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Burn baby burn

If you’re carrying alittle more blubber than you strictly need to survive the winter, the good newsis that the falling temperatures will help you shed it. “Calorie burn can behigher in the cold, as the body has to expend energy on staying warm,” saysBlow.

The ice edge Recruit an unlikely ally in the battle of the belly by using arope-jumping routine. After warming up your limbs by making ever-wideningcircles with your arms and legs, jump rope as fast as you can for 1 minute,then rest for 30 seconds. Repeat the routine for 10-20 minutes, or until youtrip over. This activates your brown fat, a peculiar variety that helps youburn more calories from your regular lard stores. “If you stimulate just 3 ouncesof brown fat, it could help you burn an extra 400-500 calories a day,” says DrAaron Cypress of the Joslin Diabetes Centre in Boston. That should come inhandy for those ‘hearty’ winter meals.

Thaw the winter blues

As the nights creep in,levels of a feel-good chemical in your brain fall, leaving you staring down awinter of discontent. But research at Duke University in the US found thatcardio work will not only up the serotonin in your skull, but that it is fourtimes more effective at reducing symptoms of depression compared withantidepressants.

The ice edge The Duke study found that 30-minute cardio circuits are mosteffective in thawing your frosty winter outlook. Try a programme of squatjumps, press-ups, shuttle-runs and, if the bar’s not too cold, chin-ups. Theimportant thing here is actually not to push yourself too hard. The researchshows that you’re most likely to boost your mood with an exertion level you canhandle because this gives you a quick sense of accomplishment. Start with as littleas 2 sets of 10 reps, slowly building up over the weeks.

Cool running

Rocky knew that trainingin the cold leads to increased toughness, and now the Balboa Conjecture hasbeen confirmed by science. US Army researchers recently gathered results of marathonsfrom the past few years. They found that male winners were, on average, only1.7% slower than the course record when the temperature was between 1-10C, andthat times fell dramatically as the temperature got hotter. They concluded thatthe ideal marathon temperature is a less than 5C.

The ice edge To build up your own long-haul winter endurance, Hazell recommendstime trials rather than distances, because the wind or rain might slow youdown. Commit to a half-marathon and you may not be seen for days. Instead, hesuggests alternating your training between steady, hour-long jogs targeting65-75% of your maximum heart rate and faster 30-minute runs where you slowlyaccelerate up to 85-90%. This builds your endurance levels efficiently,scrapping the need for longer-than-needed Arctic monkey business.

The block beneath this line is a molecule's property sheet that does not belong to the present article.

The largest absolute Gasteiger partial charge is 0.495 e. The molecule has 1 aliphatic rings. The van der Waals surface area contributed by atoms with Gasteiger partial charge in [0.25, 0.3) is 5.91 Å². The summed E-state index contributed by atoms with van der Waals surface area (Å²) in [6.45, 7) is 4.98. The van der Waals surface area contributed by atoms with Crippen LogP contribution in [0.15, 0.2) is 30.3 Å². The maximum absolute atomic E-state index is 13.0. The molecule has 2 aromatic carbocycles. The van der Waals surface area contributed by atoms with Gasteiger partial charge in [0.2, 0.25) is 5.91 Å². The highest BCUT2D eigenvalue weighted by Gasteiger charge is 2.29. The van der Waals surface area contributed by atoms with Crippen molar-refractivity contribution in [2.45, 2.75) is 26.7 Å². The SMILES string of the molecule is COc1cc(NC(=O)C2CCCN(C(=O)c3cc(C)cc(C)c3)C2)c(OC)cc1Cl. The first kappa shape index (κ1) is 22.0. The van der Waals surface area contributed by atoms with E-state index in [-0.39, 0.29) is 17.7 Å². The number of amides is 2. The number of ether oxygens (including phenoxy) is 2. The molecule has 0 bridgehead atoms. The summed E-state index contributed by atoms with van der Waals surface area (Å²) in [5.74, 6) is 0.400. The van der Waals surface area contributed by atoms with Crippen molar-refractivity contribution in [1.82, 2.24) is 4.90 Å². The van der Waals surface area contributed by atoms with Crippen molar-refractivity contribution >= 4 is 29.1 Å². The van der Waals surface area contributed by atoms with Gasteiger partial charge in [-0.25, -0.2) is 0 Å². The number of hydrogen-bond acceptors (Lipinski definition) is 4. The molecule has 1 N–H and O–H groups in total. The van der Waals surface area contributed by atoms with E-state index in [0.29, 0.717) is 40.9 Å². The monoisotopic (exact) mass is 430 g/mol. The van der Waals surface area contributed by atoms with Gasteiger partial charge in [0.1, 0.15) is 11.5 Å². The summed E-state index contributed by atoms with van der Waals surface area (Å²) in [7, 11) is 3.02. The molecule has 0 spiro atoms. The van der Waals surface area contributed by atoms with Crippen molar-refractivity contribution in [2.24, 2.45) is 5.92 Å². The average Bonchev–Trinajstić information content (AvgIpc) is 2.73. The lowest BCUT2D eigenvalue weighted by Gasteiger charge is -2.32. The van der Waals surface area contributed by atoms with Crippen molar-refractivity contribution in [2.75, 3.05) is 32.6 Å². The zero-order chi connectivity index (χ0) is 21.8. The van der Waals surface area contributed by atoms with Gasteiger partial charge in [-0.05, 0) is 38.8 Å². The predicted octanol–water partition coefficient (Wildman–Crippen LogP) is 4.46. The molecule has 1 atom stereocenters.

Speed freeze

You know how cold weathergets you gasping? That’s a good thing. Running in shiversome conditions trainsyour body to use oxygen more efficiently. Research from Northern ArizonaUniversity found that after regular cold workouts, you add 29% to your runningspeed.

The ice edge From Sweden, where they know a thing or two about exercising in thecold, comes the unfortunately named ‘fartlek’ workout. After a 10-minutewarm-up jog, sprint for 30 seconds, followed by a 90-second recovery jog. Dothis three times, then reduce your recovery jogs by 15 seconds each time untilyou are sprinting for 30 and jogging for 15. Jog for ten minutes to warm down.“Running in temperatures that dip to near freezing is the perfect springboardto building higher fitness next year,” says Jeff Hazell, a PT with the MilitaryFitness Group.

Put stress on ice

The tumbling mercury doesnothing for the cold walk to the office, but it will at least shift the stressthat builds up during the day. Dr Peter Clough from the University of Hullfound that exposure to cold water washes away work stress.

The ice edge Clough’s research recommends a cold bath or shower before workevery morning, but if you want to get hardcore, then give cold-water swimming asplash. You can find your nearest club at Use a wetsuit andlimit your water time to 20 minutes. As well as freezing toes and reducedstress, you’ll also increase your body’s circulation, reducing your risk ofheart disease. Assuming that first dip doesn’t give you cardiac arrest, ofcourse.

Snot enough sweat

Staying active during thewinter is your best defence against colds and seasonal flu. Research from theMayo Foundation for Medical Education and Research in the US found that you’llcut your risk of man-flu by 20-30% as regular cold-weather training boosts yourimmune system.

The ice edge Lace up, pack on the layers and hit the streets. Research from IowaUniversity shows that 45 minutes of running per day reduces your risk of fluthrough the darker months. To ensure you don’t seize up during the first 10minutes, those layers are crucial. “Extra clothing keeps your muscles warm butit’s also important not to overheat,” says sports scientist and PT Andy Blow ( “Having clothing with vents orzips really helps.” He recommends the Nike Storm Fly (£75,

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